The impact of a single black snowfall on streamwater chemistry in the Scottish Highlands

Research output: Journal Publications and Reviews (RGC: 21, 22, 62)21_Publication in refereed journal

18 Scopus Citations
View graph of relations

Author(s)

Detail(s)

Original languageEnglish
Pages (from-to)826-829
Journal / PublicationNature
Volume332
Issue number6167
StatePublished - 1988
Externally publishedYes

Abstract

During snowmelt, ions fractionate into meltwaters, giving rise to concentrated, often acidic, solutions. This may cause transient acidification of streamwaters ('acid flush') in poorly buffered upland catchments. The chemistry of snow and meltwater can affect the magnitude and duration of the 'acid flush', particularly when stream discharge is not dominated by pre-event water. Such conditions are found in the Scottish Highlands. The most acidic snowfalls are coloured or black, and occur under specific meteorological conditions. The stream water chemistry during two acid-flush events is presented. -from Authors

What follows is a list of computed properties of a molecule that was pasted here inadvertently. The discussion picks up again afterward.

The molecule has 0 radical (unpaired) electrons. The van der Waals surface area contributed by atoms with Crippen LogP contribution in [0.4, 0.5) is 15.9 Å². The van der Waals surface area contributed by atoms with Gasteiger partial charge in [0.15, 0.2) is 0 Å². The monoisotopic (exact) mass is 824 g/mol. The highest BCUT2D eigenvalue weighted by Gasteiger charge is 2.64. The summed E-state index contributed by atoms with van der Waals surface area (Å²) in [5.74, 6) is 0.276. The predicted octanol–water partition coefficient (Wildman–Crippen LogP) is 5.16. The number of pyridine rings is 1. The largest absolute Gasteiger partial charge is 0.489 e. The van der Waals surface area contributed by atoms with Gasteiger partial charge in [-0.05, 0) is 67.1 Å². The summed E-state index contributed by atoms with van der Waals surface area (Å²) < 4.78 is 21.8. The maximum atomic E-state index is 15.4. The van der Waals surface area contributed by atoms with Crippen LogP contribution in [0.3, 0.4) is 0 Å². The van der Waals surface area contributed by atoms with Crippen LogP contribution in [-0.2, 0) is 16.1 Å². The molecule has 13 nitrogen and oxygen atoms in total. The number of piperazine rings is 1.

Citation Format(s)

The impact of a single black snowfall on streamwater chemistry in the Scottish Highlands. / Tranter, M.; Abrahams, P. W.; Blackwood, I. L.; Brimblecombe, P.; Davies, T. D.

In: Nature, Vol. 332, No. 6167, 1988, p. 826-829.

Research output: Journal Publications and Reviews (RGC: 21, 22, 62)21_Publication in refereed journal